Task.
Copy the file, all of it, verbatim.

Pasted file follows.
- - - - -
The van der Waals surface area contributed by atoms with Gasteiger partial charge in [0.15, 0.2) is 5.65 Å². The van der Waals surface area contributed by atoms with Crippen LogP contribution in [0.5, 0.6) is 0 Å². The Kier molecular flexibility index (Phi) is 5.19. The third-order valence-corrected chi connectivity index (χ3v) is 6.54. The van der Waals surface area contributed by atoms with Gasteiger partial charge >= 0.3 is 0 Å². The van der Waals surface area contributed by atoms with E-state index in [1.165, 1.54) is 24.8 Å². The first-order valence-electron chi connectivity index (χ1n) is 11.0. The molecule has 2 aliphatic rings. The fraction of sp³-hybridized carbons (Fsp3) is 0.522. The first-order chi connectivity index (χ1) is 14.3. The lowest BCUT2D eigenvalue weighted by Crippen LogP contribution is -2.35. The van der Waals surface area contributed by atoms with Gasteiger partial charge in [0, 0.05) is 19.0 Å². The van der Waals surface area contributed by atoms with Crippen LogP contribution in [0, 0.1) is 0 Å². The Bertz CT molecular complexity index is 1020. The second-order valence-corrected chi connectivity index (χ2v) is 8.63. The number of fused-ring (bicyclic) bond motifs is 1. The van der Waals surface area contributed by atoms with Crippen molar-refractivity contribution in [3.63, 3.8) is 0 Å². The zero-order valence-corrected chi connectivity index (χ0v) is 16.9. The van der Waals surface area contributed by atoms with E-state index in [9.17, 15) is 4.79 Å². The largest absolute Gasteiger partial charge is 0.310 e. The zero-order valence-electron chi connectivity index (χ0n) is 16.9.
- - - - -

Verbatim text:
The van der Waals surface area contributed by atoms with Gasteiger partial charge in [0.15, 0.2) is 5.65 Å². The van der Waals surface area contributed by atoms with Crippen LogP contribution in [0.5, 0.6) is 0 Å². The Kier molecular flexibility index (Phi) is 5.19. The third-order valence-corrected chi connectivity index (χ3v) is 6.54. The van der Waals surface area contributed by atoms with Gasteiger partial charge >= 0.3 is 0 Å². The van der Waals surface area contributed by atoms with E-state index in [1.165, 1.54) is 24.8 Å². The first-order valence-electron chi connectivity index (χ1n) is 11.0. The molecule has 2 aliphatic rings. The fraction of sp³-hybridized carbons (Fsp3) is 0.522. The first-order chi connectivity index (χ1) is 14.3. The lowest BCUT2D eigenvalue weighted by Crippen LogP contribution is -2.35. The van der Waals surface area contributed by atoms with Gasteiger partial charge in [0, 0.05) is 19.0 Å². The van der Waals surface area contributed by atoms with Crippen LogP contribution in [0, 0.1) is 0 Å². The Bertz CT molecular complexity index is 1020. The second-order valence-corrected chi connectivity index (χ2v) is 8.63. The number of fused-ring (bicyclic) bond motifs is 1. The van der Waals surface area contributed by atoms with Crippen molar-refractivity contribution in [3.63, 3.8) is 0 Å². The zero-order valence-corrected chi connectivity index (χ0v) is 16.9. The van der Waals surface area contributed by atoms with E-state index in [9.17, 15) is 4.79 Å². The largest absolute Gasteiger partial charge is 0.310 e. The zero-order valence-electron chi connectivity index (χ0n) is 16.9.